Jetting Tips Reprinted from Dirt Bike magazine, May 1998
Your basic thumper carb
Your engine is basically an air pump, and your carb meters how much air and fuel
are sucked into that pump. Even though they may differ wildly in size, shape and
design, all four-stroke carburetors have the same basic parts or circuits. Your
slide cutaway (or throttle valve) needle and needle jet will all affect your
bike's acceleration from one-quarter to three-quarters throttle, and this is the
most important area for off-road riders since we spend most the time at these
throttle settings. Due to the hassle of making changes to these circuits, these
are the most neglected areas of tuning.
Too rich jetting (too much cutaway, needle positions too high, too large a
needle jet) can make your bike lunge and hard to control. If it's too lean in
this area, the bike will feel really flat and down on power, but will respond
quickly to changes in throttle position. It also may detonate (ping) under a
load. Pinging can also be caused by too little octane or winterized fuel
(oxygenated, blended with additives), so keep in mind any fuel changes if your
bike suddenly starts detonating in otherwise "normal"conditions.
You main jet is probably the most talked-about circuit, and it's as critical to
get right on a four-stroke as with a two-stroke. The main kicks in at half
throttle and takes over metering duties as you hit full throttle. If your main
is too rich, the bike will sputter and surge as it tries to burn all of that
fuel. Too lean, and the bike will run flat or have a flat spot in the powerband.
A severely lean main will cause your bike to seize just like a two-stroke. It's
better to be slightly rich on the main than slightly lean, because it will run
Yamaha four-strokes have an accelerator-pump circuit. This system squirts a
stream of raw fuel into the carb venturi every time you wick the throttle. Think
of it as the four-stroke PowerJet carb-it richens the mixture to run best at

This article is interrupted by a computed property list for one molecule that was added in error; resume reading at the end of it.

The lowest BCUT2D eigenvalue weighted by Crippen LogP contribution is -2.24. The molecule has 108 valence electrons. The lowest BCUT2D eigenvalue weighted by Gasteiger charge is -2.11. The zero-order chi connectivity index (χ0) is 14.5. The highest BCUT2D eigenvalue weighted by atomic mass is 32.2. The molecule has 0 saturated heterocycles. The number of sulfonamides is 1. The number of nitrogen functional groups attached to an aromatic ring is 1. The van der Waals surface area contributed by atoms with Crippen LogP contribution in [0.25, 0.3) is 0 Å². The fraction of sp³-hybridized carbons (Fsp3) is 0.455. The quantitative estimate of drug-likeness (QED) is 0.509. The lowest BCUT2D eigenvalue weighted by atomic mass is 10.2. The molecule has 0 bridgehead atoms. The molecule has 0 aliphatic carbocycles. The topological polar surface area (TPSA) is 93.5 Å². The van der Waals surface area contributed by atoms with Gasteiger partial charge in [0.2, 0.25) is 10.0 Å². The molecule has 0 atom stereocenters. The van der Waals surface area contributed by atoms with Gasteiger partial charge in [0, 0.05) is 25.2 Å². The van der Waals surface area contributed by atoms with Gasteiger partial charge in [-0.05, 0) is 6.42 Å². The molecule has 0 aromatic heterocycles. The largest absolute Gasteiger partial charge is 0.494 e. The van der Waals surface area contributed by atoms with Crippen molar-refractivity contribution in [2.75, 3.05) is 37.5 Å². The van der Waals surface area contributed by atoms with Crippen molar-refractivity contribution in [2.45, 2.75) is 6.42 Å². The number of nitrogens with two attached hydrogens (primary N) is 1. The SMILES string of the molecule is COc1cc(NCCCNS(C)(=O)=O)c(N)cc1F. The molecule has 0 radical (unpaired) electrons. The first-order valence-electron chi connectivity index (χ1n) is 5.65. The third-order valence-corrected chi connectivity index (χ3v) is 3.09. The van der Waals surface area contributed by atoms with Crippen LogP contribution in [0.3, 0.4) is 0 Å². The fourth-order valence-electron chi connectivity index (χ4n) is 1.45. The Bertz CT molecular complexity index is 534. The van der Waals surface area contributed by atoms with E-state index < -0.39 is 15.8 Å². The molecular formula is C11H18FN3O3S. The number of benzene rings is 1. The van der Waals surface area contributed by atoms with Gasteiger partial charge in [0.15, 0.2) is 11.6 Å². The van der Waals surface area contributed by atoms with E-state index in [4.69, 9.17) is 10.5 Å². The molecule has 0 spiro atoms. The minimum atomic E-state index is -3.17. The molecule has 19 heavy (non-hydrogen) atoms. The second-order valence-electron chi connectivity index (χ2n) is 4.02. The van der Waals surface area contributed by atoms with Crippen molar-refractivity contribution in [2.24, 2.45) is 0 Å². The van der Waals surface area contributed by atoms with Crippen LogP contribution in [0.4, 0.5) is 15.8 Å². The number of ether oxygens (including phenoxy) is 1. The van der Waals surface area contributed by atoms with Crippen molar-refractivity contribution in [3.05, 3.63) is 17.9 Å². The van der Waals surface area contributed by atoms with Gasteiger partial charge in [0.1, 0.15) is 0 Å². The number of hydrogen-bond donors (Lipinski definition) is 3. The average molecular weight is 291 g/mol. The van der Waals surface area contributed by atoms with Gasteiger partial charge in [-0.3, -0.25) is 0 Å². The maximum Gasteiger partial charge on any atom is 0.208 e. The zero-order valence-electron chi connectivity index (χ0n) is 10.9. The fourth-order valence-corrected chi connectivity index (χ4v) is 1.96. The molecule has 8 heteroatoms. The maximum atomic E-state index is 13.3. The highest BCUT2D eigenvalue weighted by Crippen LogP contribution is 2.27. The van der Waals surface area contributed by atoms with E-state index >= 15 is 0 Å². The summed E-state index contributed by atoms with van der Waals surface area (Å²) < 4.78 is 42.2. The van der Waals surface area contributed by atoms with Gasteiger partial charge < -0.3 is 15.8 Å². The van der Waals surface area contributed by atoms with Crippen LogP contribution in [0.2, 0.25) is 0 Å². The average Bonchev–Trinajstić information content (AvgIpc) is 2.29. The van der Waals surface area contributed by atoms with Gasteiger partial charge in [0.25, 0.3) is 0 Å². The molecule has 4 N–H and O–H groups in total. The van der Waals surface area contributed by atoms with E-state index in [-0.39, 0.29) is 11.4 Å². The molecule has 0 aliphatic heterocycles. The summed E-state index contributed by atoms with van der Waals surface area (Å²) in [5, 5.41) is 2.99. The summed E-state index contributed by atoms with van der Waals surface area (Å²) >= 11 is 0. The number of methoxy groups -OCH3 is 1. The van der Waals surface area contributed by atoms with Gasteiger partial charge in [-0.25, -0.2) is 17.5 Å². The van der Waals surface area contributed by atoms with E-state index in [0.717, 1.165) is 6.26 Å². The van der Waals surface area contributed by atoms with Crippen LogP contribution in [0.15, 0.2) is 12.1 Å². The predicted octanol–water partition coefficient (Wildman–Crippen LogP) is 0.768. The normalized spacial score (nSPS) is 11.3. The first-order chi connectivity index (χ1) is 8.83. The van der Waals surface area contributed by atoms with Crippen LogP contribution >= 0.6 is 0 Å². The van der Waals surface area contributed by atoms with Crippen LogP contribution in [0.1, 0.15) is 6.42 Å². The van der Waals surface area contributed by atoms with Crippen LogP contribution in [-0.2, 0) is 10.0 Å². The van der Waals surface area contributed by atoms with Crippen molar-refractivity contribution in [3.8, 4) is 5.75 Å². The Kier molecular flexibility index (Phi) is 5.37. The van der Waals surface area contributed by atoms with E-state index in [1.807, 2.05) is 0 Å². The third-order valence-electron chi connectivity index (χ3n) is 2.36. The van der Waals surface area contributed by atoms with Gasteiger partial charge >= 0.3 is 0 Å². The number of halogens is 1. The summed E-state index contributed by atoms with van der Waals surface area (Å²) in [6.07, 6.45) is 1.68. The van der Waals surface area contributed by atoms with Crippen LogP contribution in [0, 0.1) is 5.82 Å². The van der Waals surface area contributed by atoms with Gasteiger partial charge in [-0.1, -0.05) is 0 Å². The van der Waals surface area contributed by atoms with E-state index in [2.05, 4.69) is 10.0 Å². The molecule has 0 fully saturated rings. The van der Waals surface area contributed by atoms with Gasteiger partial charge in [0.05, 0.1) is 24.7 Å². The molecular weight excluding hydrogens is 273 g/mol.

lower engine speeds, yet allows a leaner top for more over-rev. If you radically
modify your engine (flowed head, hot cam, etc.) you may have to richen this
circuit slightly, but it's otherwise not something you mess with for mere
weather or altitude changes.
Your pilot jet (or slow jet) controls the idle circuit, or from zero to
one-quarter throttle opening. The pilot jet and airscrew control the amount of
fuel and air going into the engine at slow engine speeds. It's very important to
tune these circuits because they control throttle response and starting. The
pilot circuit has a major affect on how well your four-stroke starts-or refuses
to start-after a fall. At every event we attend, there is always some
four-stroke rider who comes into the pits with his bike revving wildly.
Invariably, this rider will say that his bike is hard to restart after a stall,
so he turns up the idle adjuster so it won't die.
That's like jumping from the frying pan into the fire. Thumpers are only hard to
start when they are jetted poorly or when the wrong technique is used. The rider
who turns up his idle is only perpetuating the myth about thumpers being hard to
start. Most manuals (and this magazine) will tell you that you should not touch
the throttle when you kick a thumper. Well, turning the idle up is mechanically
opening the throttle, right? You will make your bike even harder to start. You
have to fix the problem, not the symptoms of the problem.